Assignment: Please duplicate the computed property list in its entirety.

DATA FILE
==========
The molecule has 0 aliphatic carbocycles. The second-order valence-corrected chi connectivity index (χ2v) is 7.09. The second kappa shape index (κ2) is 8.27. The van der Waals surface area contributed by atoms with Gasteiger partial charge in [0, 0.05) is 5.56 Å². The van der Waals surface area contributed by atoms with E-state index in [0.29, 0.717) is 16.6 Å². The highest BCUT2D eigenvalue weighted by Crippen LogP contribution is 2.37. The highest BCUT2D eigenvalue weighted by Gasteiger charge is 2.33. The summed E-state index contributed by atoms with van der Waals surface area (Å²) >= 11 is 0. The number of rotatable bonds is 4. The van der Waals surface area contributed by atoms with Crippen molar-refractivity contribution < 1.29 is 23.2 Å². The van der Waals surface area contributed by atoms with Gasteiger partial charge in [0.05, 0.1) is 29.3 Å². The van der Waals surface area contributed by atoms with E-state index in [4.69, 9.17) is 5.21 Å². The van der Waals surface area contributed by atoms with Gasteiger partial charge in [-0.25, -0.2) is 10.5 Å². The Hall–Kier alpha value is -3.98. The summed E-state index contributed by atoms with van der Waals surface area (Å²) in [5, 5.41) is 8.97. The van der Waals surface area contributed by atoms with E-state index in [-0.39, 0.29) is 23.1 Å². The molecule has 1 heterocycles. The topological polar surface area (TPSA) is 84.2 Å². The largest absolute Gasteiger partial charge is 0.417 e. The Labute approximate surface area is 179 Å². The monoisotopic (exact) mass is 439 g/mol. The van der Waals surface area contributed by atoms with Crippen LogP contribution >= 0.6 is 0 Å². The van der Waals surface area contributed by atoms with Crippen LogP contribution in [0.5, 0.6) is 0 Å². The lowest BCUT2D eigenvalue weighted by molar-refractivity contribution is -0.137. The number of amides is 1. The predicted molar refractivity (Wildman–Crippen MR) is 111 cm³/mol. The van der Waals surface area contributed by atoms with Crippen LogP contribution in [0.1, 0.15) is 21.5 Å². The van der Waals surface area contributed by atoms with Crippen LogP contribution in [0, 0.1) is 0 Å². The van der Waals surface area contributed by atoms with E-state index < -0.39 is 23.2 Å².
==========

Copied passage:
The molecule has 0 aliphatic carbocycles. The second-order valence-corrected chi connectivity index (χ2v) is 7.09. The second kappa shape index (κ2) is 8.27. The van der Waals surface area contributed by atoms with Gasteiger partial charge in [0, 0.05) is 5.56 Å². The van der Waals surface area contributed by atoms with E-state index in [0.29, 0.717) is 16.6 Å². The highest BCUT2D eigenvalue weighted by Crippen LogP contribution is 2.37. The highest BCUT2D eigenvalue weighted by Gasteiger charge is 2.33. The summed E-state index contributed by atoms with van der Waals surface area (Å²) >= 11 is 0. The number of rotatable bonds is 4. The van der Waals surface area contributed by atoms with Crippen molar-refractivity contribution < 1.29 is 23.2 Å². The van der Waals surface area contributed by atoms with Gasteiger partial charge in [0.05, 0.1) is 29.3 Å². The van der Waals surface area contributed by atoms with E-state index in [4.69, 9.17) is 5.21 Å². The van der Waals surface area contributed by atoms with Gasteiger partial charge in [-0.25, -0.2) is 10.5 Å². The Hall–Kier alpha value is -3.98. The summed E-state index contributed by atoms with van der Waals surface area (Å²) in [5, 5.41) is 8.97. The van der Waals surface area contributed by atoms with E-state index in [-0.39, 0.29) is 23.1 Å². The molecule has 1 heterocycles. The topological polar surface area (TPSA) is 84.2 Å². The largest absolute Gasteiger partial charge is 0.417 e. The Labute approximate surface area is 179 Å². The monoisotopic (exact) mass is 439 g/mol. The van der Waals surface area contributed by atoms with Crippen LogP contribution >= 0.6 is 0 Å². The van der Waals surface area contributed by atoms with Crippen LogP contribution in [0.5, 0.6) is 0 Å². The lowest BCUT2D eigenvalue weighted by molar-refractivity contribution is -0.137. The number of amides is 1. The predicted molar refractivity (Wildman–Crippen MR) is 111 cm³/mol. The van der Waals surface area contributed by atoms with Crippen LogP contribution in [0.1, 0.15) is 21.5 Å². The van der Waals surface area contributed by atoms with Crippen LogP contribution in [0, 0.1) is 0 Å². The van der Waals surface area contributed by atoms with E-state index < -0.39 is 23.2 Å².